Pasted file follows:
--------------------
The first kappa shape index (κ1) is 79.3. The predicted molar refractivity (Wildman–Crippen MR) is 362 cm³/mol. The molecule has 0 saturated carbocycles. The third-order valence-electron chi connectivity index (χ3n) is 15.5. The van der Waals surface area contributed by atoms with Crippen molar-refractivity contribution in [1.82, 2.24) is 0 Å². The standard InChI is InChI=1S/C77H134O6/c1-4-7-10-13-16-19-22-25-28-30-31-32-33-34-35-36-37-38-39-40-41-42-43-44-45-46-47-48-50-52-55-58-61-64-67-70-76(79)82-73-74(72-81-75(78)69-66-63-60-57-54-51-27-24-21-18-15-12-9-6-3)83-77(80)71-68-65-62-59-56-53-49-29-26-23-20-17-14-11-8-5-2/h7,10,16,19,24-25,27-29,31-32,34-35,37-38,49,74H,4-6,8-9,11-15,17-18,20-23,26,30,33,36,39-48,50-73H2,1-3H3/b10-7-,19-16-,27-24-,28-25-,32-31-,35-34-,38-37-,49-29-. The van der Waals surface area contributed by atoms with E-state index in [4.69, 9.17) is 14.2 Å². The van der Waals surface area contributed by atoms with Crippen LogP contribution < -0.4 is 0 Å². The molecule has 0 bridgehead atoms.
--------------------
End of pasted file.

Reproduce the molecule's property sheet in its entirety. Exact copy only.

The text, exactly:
The first kappa shape index (κ1) is 79.3. The predicted molar refractivity (Wildman–Crippen MR) is 362 cm³/mol. The molecule has 0 saturated carbocycles. The third-order valence-electron chi connectivity index (χ3n) is 15.5. The van der Waals surface area contributed by atoms with Crippen molar-refractivity contribution in [1.82, 2.24) is 0 Å². The standard InChI is InChI=1S/C77H134O6/c1-4-7-10-13-16-19-22-25-28-30-31-32-33-34-35-36-37-38-39-40-41-42-43-44-45-46-47-48-50-52-55-58-61-64-67-70-76(79)82-73-74(72-81-75(78)69-66-63-60-57-54-51-27-24-21-18-15-12-9-6-3)83-77(80)71-68-65-62-59-56-53-49-29-26-23-20-17-14-11-8-5-2/h7,10,16,19,24-25,27-29,31-32,34-35,37-38,49,74H,4-6,8-9,11-15,17-18,20-23,26,30,33,36,39-48,50-73H2,1-3H3/b10-7-,19-16-,27-24-,28-25-,32-31-,35-34-,38-37-,49-29-. The van der Waals surface area contributed by atoms with E-state index in [4.69, 9.17) is 14.2 Å². The van der Waals surface area contributed by atoms with Crippen LogP contribution < -0.4 is 0 Å². The molecule has 0 bridgehead atoms.